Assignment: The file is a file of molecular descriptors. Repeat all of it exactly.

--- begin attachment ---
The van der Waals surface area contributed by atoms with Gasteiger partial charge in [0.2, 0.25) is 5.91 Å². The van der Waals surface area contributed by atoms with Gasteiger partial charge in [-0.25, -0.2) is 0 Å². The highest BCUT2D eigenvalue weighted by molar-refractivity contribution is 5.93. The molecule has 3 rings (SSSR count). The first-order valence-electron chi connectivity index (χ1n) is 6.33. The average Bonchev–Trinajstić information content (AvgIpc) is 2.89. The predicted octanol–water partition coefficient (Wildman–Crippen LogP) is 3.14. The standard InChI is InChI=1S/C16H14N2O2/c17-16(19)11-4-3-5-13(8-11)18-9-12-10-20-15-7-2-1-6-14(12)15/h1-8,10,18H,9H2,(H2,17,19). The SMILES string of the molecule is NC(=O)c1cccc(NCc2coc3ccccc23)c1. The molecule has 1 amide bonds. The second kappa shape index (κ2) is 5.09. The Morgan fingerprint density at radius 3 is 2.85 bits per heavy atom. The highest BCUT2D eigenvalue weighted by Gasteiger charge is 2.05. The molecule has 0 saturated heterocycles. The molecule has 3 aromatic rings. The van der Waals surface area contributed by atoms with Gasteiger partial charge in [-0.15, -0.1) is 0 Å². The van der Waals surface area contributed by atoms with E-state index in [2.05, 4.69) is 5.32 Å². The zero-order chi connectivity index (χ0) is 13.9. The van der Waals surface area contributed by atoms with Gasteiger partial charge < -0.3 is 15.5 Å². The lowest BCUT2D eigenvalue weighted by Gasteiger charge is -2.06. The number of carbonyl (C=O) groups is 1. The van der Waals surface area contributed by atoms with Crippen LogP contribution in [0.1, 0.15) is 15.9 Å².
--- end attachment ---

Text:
The van der Waals surface area contributed by atoms with Gasteiger partial charge in [0.2, 0.25) is 5.91 Å². The van der Waals surface area contributed by atoms with Gasteiger partial charge in [-0.25, -0.2) is 0 Å². The highest BCUT2D eigenvalue weighted by molar-refractivity contribution is 5.93. The molecule has 3 rings (SSSR count). The first-order valence-electron chi connectivity index (χ1n) is 6.33. The average Bonchev–Trinajstić information content (AvgIpc) is 2.89. The predicted octanol–water partition coefficient (Wildman–Crippen LogP) is 3.14. The standard InChI is InChI=1S/C16H14N2O2/c17-16(19)11-4-3-5-13(8-11)18-9-12-10-20-15-7-2-1-6-14(12)15/h1-8,10,18H,9H2,(H2,17,19). The SMILES string of the molecule is NC(=O)c1cccc(NCc2coc3ccccc23)c1. The molecule has 1 amide bonds. The second kappa shape index (κ2) is 5.09. The Morgan fingerprint density at radius 3 is 2.85 bits per heavy atom. The highest BCUT2D eigenvalue weighted by Gasteiger charge is 2.05. The molecule has 0 saturated heterocycles. The molecule has 3 aromatic rings. The van der Waals surface area contributed by atoms with Gasteiger partial charge in [-0.15, -0.1) is 0 Å². The van der Waals surface area contributed by atoms with E-state index in [2.05, 4.69) is 5.32 Å². The zero-order chi connectivity index (χ0) is 13.9. The van der Waals surface area contributed by atoms with Gasteiger partial charge < -0.3 is 15.5 Å². The lowest BCUT2D eigenvalue weighted by Gasteiger charge is -2.06. The number of carbonyl (C=O) groups is 1. The van der Waals surface area contributed by atoms with Crippen LogP contribution in [0.1, 0.15) is 15.9 Å².